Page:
Try to keep your tests fairly independent of each other. When one test breaks, you don't want a chain reaction with too many problems to examine. If tests are independent, you can run them in any order, without a lot of setup.
Acceptance tests are crucial: they're your "gauge" so you can measure how good the program is.
Run Acceptance Tests
Every day, run the acceptance tests for all stories expected to be implemented by the end of the iteration. Let the team know which tests pass and which fail. The manager (tracker) will keep a graph where everybody can see it. After you run these tests by hand for a few days, you'll see why you will prefer automated tests.
By the end of the iteration, you want like all tests to pass, although it won't necessarily be so.
Steer the Iteration
You have three key opportunities to guide the team:
Release planning: You choose what's in, what's out, and the release date.
Iteration planning: You choose what stories are in each iteration.
On the fly (within the iteration): You choose what the team does right now.
There will be times when you need to adjust the plan. Perhaps the development team is not progressing as quickly as planned, and they need to drop some features for the iteration. Given the team's progress, you are best able to decide which story is more crucial or whether a story can be meaningfully split.
Or there may be a change in business conditions. Perhaps marketing has identified a killer feature that would enable sales to book many orders if only it were available by the show date. In this case, you can introduce the new story, get it estimated, and reprioritize the team's activities. You prefer not to interrupt an iteration in progress if you can avoid it, but if you ask, the team will set aside or throw away what they've done and devote themselves to the new features. Do a new release plan whenever you need to.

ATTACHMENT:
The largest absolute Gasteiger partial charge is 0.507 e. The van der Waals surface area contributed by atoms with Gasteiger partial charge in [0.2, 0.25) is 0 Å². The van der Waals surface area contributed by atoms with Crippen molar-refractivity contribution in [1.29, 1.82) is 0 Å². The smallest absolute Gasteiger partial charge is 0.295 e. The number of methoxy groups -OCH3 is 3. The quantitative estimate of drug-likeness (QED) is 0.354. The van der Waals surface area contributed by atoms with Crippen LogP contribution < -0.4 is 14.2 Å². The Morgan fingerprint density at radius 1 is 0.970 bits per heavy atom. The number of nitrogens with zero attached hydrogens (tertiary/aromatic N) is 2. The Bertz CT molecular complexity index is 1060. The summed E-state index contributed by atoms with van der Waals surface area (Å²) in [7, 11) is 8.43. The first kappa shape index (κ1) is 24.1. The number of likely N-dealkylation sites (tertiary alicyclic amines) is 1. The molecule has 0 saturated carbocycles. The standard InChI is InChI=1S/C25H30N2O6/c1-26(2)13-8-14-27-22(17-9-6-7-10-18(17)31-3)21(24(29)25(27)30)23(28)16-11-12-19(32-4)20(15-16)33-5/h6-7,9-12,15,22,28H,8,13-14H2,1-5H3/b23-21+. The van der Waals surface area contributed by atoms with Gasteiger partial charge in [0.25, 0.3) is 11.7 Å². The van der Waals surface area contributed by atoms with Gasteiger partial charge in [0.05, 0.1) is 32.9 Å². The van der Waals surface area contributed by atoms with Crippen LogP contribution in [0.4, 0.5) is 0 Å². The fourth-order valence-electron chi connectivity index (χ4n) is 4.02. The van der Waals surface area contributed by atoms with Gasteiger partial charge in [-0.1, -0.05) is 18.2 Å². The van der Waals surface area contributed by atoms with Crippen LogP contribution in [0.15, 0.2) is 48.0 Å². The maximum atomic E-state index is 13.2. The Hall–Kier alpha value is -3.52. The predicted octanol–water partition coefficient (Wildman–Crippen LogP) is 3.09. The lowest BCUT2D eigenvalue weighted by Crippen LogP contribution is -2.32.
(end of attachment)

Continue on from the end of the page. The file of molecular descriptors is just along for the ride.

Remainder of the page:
Accept the Release
As you get closer to release time, the programmers will be handling the final tasks of installing the software. Once they're ready, you'll want to run the acceptance tests one last time, along with whatever else you need to be sure the software is ready to go live.
When the software is in and you're satisfied, take a deep breath and declare, "We accept the release." Notify anybody who needs to know.
A release is a big deal; celebrate with the team, then relax and explore a little before jumping in to the next release.
But I've got a job to do. How can I spend all my time with this team? Well, hopefully it won't have to be all your time. You'll probably be able to do a little work other than this, but this is definitely an investment. Fortunately or not, an on-site customer is the best person to guide an XP team, by deciding what to do, setting priorities, and answering questions.
Can't I just talk to analysts and let them translate what I want? XP has no analyst role per se; the customer works directly with the programmers. XP strives for the high-bandwidth communication of having the person with the problem talk directly to someone who might be able to solve it.
What if there are many customers? The development process needs input that is prioritized into a single stream of requests. The potential customers need to find a way to trade off their particular requirements.
What if there are many, many customers? "Customer" is a role; there may be product managers or marketing people who can stand up and make the necessary business decisions.